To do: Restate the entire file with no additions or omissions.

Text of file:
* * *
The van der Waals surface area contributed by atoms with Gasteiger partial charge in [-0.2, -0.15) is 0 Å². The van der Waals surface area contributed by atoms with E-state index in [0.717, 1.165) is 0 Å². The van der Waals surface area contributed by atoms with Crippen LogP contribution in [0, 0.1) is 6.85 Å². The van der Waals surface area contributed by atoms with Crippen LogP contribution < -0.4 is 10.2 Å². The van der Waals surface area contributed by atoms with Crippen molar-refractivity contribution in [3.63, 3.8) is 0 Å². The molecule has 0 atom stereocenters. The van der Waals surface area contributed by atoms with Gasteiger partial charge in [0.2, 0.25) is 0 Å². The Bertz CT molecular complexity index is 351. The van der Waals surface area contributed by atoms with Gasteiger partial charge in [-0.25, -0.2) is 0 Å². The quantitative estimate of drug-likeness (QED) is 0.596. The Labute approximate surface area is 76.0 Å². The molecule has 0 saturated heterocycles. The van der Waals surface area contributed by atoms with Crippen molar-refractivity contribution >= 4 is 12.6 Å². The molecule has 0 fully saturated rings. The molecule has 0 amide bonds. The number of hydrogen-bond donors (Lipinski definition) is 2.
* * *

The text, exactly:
The van der Waals surface area contributed by atoms with Gasteiger partial charge in [-0.2, -0.15) is 0 Å². The van der Waals surface area contributed by atoms with E-state index in [0.717, 1.165) is 0 Å². The van der Waals surface area contributed by atoms with Crippen LogP contribution in [0, 0.1) is 6.85 Å². The van der Waals surface area contributed by atoms with Crippen LogP contribution < -0.4 is 10.2 Å². The van der Waals surface area contributed by atoms with Crippen molar-refractivity contribution in [3.63, 3.8) is 0 Å². The molecule has 0 atom stereocenters. The van der Waals surface area contributed by atoms with Gasteiger partial charge in [0.2, 0.25) is 0 Å². The Bertz CT molecular complexity index is 351. The van der Waals surface area contributed by atoms with Gasteiger partial charge in [-0.25, -0.2) is 0 Å². The quantitative estimate of drug-likeness (QED) is 0.596. The Labute approximate surface area is 76.0 Å². The molecule has 0 saturated heterocycles. The van der Waals surface area contributed by atoms with Crippen molar-refractivity contribution >= 4 is 12.6 Å². The molecule has 0 fully saturated rings. The molecule has 0 amide bonds. The number of hydrogen-bond donors (Lipinski definition) is 2.